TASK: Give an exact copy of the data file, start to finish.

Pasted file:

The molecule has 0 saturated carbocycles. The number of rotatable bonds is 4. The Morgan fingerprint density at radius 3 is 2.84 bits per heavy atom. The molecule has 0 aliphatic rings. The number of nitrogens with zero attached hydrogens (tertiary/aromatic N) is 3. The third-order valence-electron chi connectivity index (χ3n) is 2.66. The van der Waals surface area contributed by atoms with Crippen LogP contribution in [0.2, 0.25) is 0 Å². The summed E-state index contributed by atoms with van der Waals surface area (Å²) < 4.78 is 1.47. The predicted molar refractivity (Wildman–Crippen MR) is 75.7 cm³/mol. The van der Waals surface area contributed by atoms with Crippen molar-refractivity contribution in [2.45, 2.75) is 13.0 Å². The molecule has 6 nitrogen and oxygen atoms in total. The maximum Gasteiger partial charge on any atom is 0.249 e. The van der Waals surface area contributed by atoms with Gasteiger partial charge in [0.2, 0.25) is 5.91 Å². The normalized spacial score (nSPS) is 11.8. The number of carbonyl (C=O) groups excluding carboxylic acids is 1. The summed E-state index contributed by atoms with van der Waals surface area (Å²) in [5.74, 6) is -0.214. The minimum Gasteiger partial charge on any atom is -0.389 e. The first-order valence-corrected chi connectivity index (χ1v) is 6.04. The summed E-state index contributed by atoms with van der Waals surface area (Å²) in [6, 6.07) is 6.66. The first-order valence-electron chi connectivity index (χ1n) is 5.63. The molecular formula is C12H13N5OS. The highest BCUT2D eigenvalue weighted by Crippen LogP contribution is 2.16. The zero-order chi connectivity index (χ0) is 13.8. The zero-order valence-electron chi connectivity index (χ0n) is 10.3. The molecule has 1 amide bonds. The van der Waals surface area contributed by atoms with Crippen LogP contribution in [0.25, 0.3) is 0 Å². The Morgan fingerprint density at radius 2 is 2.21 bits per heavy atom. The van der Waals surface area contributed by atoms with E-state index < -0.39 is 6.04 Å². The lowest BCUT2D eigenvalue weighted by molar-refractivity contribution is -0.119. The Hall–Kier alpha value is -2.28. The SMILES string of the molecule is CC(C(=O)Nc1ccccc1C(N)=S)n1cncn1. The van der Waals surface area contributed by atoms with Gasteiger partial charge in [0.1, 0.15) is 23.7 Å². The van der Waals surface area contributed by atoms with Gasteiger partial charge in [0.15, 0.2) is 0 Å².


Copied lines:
The molecule has 0 saturated carbocycles. The number of rotatable bonds is 4. The Morgan fingerprint density at radius 3 is 2.84 bits per heavy atom. The molecule has 0 aliphatic rings. The number of nitrogens with zero attached hydrogens (tertiary/aromatic N) is 3. The third-order valence-electron chi connectivity index (χ3n) is 2.66. The van der Waals surface area contributed by atoms with Crippen LogP contribution in [0.2, 0.25) is 0 Å². The summed E-state index contributed by atoms with van der Waals surface area (Å²) < 4.78 is 1.47. The predicted molar refractivity (Wildman–Crippen MR) is 75.7 cm³/mol. The van der Waals surface area contributed by atoms with Crippen molar-refractivity contribution in [2.45, 2.75) is 13.0 Å². The molecule has 6 nitrogen and oxygen atoms in total. The maximum Gasteiger partial charge on any atom is 0.249 e. The van der Waals surface area contributed by atoms with Gasteiger partial charge in [0.2, 0.25) is 5.91 Å². The normalized spacial score (nSPS) is 11.8. The number of carbonyl (C=O) groups excluding carboxylic acids is 1. The summed E-state index contributed by atoms with van der Waals surface area (Å²) in [5.74, 6) is -0.214. The minimum Gasteiger partial charge on any atom is -0.389 e. The first-order valence-corrected chi connectivity index (χ1v) is 6.04. The summed E-state index contributed by atoms with van der Waals surface area (Å²) in [6, 6.07) is 6.66. The first-order valence-electron chi connectivity index (χ1n) is 5.63. The molecular formula is C12H13N5OS. The highest BCUT2D eigenvalue weighted by Crippen LogP contribution is 2.16. The zero-order chi connectivity index (χ0) is 13.8. The zero-order valence-electron chi connectivity index (χ0n) is 10.3. The molecule has 1 amide bonds. The van der Waals surface area contributed by atoms with Crippen LogP contribution in [0.25, 0.3) is 0 Å². The Morgan fingerprint density at radius 2 is 2.21 bits per heavy atom. The van der Waals surface area contributed by atoms with E-state index < -0.39 is 6.04 Å². The lowest BCUT2D eigenvalue weighted by molar-refractivity contribution is -0.119. The Hall–Kier alpha value is -2.28. The SMILES string of the molecule is CC(C(=O)Nc1ccccc1C(N)=S)n1cncn1. The van der Waals surface area contributed by atoms with Gasteiger partial charge in [0.1, 0.15) is 23.7 Å². The van der Waals surface area contributed by atoms with Gasteiger partial charge in [0.15, 0.2) is 0 Å².